Pig farmer hires PR firm in battle over factory proposal outside Newtownabbey
Swine plant plan that has caused a huge stink with farmer's neighbours
Even the hint of a haze can't spoil the breathtaking view from the top of the Reahill Road high above Newtownabbey.
No matter which way you look, you can literally see for miles and miles across to the towering Belfast hills and over the expanse of the busy Belfast Lough.
Nearer at hand, in a massive field, horses and lambs graze not far from each other, completing the picture of a pastoral idyll
Just a few hundred yards down below there are signs that everything in the Newtownabbey garden is not rosy.
On the Doagh Road close to Ashers' bake-house, which has had its own fair share of dramas in recent months, posters have been erected on lampposts with the simple message: 'Stop the Newtownabbey pig factory'.
The placards have been strategically positioned to make it impossible for planners from the local Antrim and Newtownabbey council offices at Mossley Mill to miss them.
They are the people who will decide on Derek Hall's application to build what will be the biggest pig farm in the UK.
Opponents claim the huge farm that they call a factory will be a blot on the landscape and an environmental disaster.
A care2.com petition linked to Facebook pages has attracted nearly 175,000 signatures and more than 2,000 people have written to the planners to object to the new pig farm.
But Mr Hall has hit back, hiring a top Belfast PR firm to represent him - and help present his case on an official website called nipigfarm.com which details what he is planning to do - and not to do. The identity of the PR firm is known but it has asked not to be named.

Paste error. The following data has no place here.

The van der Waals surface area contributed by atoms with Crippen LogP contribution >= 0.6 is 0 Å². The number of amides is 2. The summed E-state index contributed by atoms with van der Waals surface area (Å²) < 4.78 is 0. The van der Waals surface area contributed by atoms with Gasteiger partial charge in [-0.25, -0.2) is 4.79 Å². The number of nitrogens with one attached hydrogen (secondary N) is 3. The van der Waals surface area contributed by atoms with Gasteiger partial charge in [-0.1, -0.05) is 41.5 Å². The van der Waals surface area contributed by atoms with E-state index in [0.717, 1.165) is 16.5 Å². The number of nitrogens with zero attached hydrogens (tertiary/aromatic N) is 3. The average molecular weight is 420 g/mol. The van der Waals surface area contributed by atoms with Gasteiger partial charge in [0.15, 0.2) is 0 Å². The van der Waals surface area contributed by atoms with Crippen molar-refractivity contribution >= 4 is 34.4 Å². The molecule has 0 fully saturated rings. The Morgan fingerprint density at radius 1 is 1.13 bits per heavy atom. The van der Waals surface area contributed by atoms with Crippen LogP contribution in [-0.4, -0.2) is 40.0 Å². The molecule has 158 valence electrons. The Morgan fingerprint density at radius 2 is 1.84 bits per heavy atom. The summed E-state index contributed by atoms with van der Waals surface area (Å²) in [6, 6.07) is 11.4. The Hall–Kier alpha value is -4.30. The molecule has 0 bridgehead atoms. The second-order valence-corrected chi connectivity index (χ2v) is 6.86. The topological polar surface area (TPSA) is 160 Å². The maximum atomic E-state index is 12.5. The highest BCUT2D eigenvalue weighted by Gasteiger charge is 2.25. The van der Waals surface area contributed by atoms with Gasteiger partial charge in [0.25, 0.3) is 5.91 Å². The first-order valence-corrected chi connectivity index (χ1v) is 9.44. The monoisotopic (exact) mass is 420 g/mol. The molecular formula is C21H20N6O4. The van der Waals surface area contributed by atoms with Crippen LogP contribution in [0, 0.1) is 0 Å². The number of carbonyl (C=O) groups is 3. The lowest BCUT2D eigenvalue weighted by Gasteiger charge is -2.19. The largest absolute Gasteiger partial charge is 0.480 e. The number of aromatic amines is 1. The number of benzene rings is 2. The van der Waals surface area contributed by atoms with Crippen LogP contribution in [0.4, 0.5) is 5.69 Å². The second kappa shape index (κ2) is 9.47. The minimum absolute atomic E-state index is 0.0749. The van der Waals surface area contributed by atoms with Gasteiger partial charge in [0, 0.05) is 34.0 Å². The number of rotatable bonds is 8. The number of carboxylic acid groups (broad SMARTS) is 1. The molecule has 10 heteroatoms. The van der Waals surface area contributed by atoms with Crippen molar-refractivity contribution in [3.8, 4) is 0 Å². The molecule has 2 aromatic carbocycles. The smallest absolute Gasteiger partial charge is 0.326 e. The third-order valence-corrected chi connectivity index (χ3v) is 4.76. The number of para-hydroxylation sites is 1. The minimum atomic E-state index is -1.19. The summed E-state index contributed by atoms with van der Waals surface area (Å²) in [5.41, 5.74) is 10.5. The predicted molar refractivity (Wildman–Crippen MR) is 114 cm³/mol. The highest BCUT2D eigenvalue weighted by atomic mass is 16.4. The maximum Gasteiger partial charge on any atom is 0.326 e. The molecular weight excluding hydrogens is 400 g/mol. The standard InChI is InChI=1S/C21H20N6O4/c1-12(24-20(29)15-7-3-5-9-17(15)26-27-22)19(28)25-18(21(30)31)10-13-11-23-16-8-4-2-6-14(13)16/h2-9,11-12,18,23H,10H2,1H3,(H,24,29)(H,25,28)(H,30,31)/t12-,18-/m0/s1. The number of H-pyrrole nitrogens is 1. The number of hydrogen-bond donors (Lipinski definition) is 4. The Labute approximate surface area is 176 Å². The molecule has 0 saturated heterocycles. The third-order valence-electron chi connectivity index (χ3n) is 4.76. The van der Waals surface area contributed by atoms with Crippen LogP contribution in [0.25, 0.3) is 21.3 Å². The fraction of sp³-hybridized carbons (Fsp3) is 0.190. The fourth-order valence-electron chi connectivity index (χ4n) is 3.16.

He's also distributing 10,000 leaflets to nearby housing estates like New Mossley and Monkstown, aimed at shattering what he calls the myths and misconceptions over his plans.
Over tea and scones at his existing farm on the Old Carrick Road, 35-year-old Mr Hall, who became a father for the first time just two weeks ago, told me that he believes his £6m development can only do good.
His family have been farming at Monkstown for three generations, but he claimed the present farm has become too outdated to cope with the advances in technology which he said he wants to introduce to improve the welfare of the pigs as well as to help the environmental impact of his operation.
He added: "There's vast domestic housing that has built up around me here on the Old Carrick Road, so I want to head further into the country to the new site on the Reahill Road to move away from those developments.
"The new farm would enable us to give growing pigs over 28.5% more space than the official guidelines demand.
"That's an illustration of my determination to improve welfare with a sustainable business. I designed the new facilities after speaking to organisations which have worries about how animals are treated."
People living near the proposed new farm are furious at the plans, which could see 30,000 pigs housed in a series of buildings on a 24-acre site in a year's time if planners say yes after consultations with the relevant agencies.
Campaign spokesman Norman Kerr said "We are unhappy about a whole range of problems - from increased traffic on tiny country roads, to the smell, to the noise, to the effluent and the environmental impact. And we don't know about the potential health hazards. No one can tell us."
He added: "The new farm is also planned for a hill and the bottom of it floods every time there's heavy rain. So obviously there are likely to be more issues there. And what happens if there is a fire?
"We have talked to the planners but we now want to meet the agencies who will be consulted before any decision is finalised."